Secondarily, when it comes to our over reliance on data the problem is often connected to the habitual cutting of timelines and budgets limiting the brand marketing teams ability to actually engage with the humans buying their brands.  Whilst data has revolutionized the world of marketing and become an invaluable asset in targeting audiences and building personalized experiences for individuals, it doesn’t often lead to authentically real human connections. We can never ‘see’ the real person or understand the ‘how’ or ‘why’ within a data set, we only see the outcome of behaviour during the studied timeframe. The marketing that works and the brands that resonate widely are the ones that tap into a small, even niche, insights that people connect with, and then find a way to leverage that poignance outwards to a wider campaign audience. 

Thirdly, we are seeing a crisis in marketing campaign creativity levels across the board. Creativity is so often the differentiator at the core of all valuable brand transformations and engagement, and yet a constant pressure on time and budgets is reducing our ability to market with creativity.  Creativity is the kinesiology of the branding world, stirring consumers and shifting their opinions towards buying or loyalty. It is a shared currency for connectivity and yet we are shortchanging our consumers and brands time and again as we create work in drab boardrooms in a “must deliver next week” culture.  Those who create stories, art, music, and yes, advertising, take the time to understand something about consumers that perhaps even they didn’t even know. They see you, they hear you, they watch you in the most observant of ways. They paint a picture for you to dive into, a belief that you want to be part of or a feeling you want to keep forever. They tap into society, into humanity, and into reality. They may sell brand stories, but empathy is their currency.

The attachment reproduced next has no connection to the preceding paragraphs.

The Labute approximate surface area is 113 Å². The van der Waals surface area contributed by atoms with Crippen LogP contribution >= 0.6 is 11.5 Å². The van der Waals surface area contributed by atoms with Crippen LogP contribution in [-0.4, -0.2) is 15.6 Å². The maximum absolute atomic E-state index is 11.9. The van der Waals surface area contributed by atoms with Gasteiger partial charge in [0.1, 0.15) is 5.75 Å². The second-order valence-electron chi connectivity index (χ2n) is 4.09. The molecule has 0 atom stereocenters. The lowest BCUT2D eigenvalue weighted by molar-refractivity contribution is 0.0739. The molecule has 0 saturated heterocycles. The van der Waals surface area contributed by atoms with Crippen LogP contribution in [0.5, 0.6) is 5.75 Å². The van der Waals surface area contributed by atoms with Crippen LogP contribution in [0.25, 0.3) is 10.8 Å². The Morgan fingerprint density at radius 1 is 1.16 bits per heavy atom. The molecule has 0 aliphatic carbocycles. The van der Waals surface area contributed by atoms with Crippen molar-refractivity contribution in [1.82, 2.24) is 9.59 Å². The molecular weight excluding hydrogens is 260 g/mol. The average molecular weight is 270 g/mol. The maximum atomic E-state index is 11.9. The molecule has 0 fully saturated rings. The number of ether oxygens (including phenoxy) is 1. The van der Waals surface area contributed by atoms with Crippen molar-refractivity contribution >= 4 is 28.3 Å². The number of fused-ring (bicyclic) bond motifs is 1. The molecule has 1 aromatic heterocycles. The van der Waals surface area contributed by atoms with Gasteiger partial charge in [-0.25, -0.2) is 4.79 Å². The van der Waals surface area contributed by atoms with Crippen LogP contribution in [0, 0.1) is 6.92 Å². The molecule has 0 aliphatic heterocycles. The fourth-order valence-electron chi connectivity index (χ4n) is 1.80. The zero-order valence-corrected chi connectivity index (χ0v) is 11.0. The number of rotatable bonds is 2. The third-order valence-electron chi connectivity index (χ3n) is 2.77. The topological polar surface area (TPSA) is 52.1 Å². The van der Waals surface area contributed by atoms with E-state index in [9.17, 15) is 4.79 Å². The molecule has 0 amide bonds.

Throughout history we have been projecting the stories of others into a form of output that provokes behavioural change, and a sale. Movies, music videos, and the top viral content, are all formats that share the same thing: a story about understanding and connecting with humanity. A story that stirs or provokes us. A story that makes us happy, sad, fearful, or angry. A story that allows us to empathise with each other, with a stranger, or even with ourselves in a way that makes us want to buy! 

Any marketer or strategist who has ever set success principles early in a project knows that understanding your audience is foundational for business results. Whether we are innovating a product, creating a new pricing strategy, or launching a new marketing campaign, it is insight into our audience that assures us the work will work. Empathy is the secret path to all deeply resonant and powerful insights, and it is a skill that the best communicators and content creators around the world instinctively deliver in every project. 

Empathetic branding leads to that ever sought after ‘aha’ moment that the marketer has when they realise they have uncovered a truly powerful human emotion. It is what hundreds of thousands of marketers subconsciously work toward every day. After all, provoking action requires a deeply accurate and honest reflection of human relevance.

Mimi Nicklin is a globally recognised millennial thought-leader on empathy, CEO of inclusive creative agency Freedm and author of Softening the Edge